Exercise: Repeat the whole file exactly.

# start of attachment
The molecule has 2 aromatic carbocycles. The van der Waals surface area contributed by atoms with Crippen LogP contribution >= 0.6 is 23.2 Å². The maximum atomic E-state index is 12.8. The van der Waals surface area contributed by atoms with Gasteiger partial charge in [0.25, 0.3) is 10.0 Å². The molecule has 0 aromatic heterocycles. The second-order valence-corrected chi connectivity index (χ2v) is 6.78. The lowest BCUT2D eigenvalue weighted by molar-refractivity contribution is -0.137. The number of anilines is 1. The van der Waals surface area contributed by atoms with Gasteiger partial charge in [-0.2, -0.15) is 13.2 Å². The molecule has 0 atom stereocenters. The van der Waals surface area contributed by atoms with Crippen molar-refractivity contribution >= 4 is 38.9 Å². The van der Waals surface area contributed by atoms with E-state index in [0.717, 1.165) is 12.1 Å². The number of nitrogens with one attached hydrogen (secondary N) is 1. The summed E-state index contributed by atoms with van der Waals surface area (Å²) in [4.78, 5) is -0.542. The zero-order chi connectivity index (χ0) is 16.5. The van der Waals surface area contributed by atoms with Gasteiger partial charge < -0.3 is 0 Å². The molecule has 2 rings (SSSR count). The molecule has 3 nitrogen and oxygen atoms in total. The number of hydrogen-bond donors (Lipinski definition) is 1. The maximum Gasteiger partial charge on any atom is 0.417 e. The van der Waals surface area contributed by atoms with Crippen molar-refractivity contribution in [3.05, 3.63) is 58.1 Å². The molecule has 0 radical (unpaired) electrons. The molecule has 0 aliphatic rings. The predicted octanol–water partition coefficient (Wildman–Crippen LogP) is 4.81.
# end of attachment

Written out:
The molecule has 2 aromatic carbocycles. The van der Waals surface area contributed by atoms with Crippen LogP contribution >= 0.6 is 23.2 Å². The maximum atomic E-state index is 12.8. The van der Waals surface area contributed by atoms with Gasteiger partial charge in [0.25, 0.3) is 10.0 Å². The molecule has 0 aromatic heterocycles. The second-order valence-corrected chi connectivity index (χ2v) is 6.78. The lowest BCUT2D eigenvalue weighted by molar-refractivity contribution is -0.137. The number of anilines is 1. The van der Waals surface area contributed by atoms with Gasteiger partial charge in [-0.2, -0.15) is 13.2 Å². The molecule has 0 atom stereocenters. The van der Waals surface area contributed by atoms with Crippen molar-refractivity contribution >= 4 is 38.9 Å². The van der Waals surface area contributed by atoms with E-state index in [0.717, 1.165) is 12.1 Å². The number of nitrogens with one attached hydrogen (secondary N) is 1. The summed E-state index contributed by atoms with van der Waals surface area (Å²) in [4.78, 5) is -0.542. The zero-order chi connectivity index (χ0) is 16.5. The van der Waals surface area contributed by atoms with Gasteiger partial charge < -0.3 is 0 Å². The molecule has 2 rings (SSSR count). The molecule has 3 nitrogen and oxygen atoms in total. The number of hydrogen-bond donors (Lipinski definition) is 1. The maximum Gasteiger partial charge on any atom is 0.417 e. The van der Waals surface area contributed by atoms with Crippen molar-refractivity contribution in [3.05, 3.63) is 58.1 Å². The molecule has 0 radical (unpaired) electrons. The molecule has 0 aliphatic rings. The predicted octanol–water partition coefficient (Wildman–Crippen LogP) is 4.81.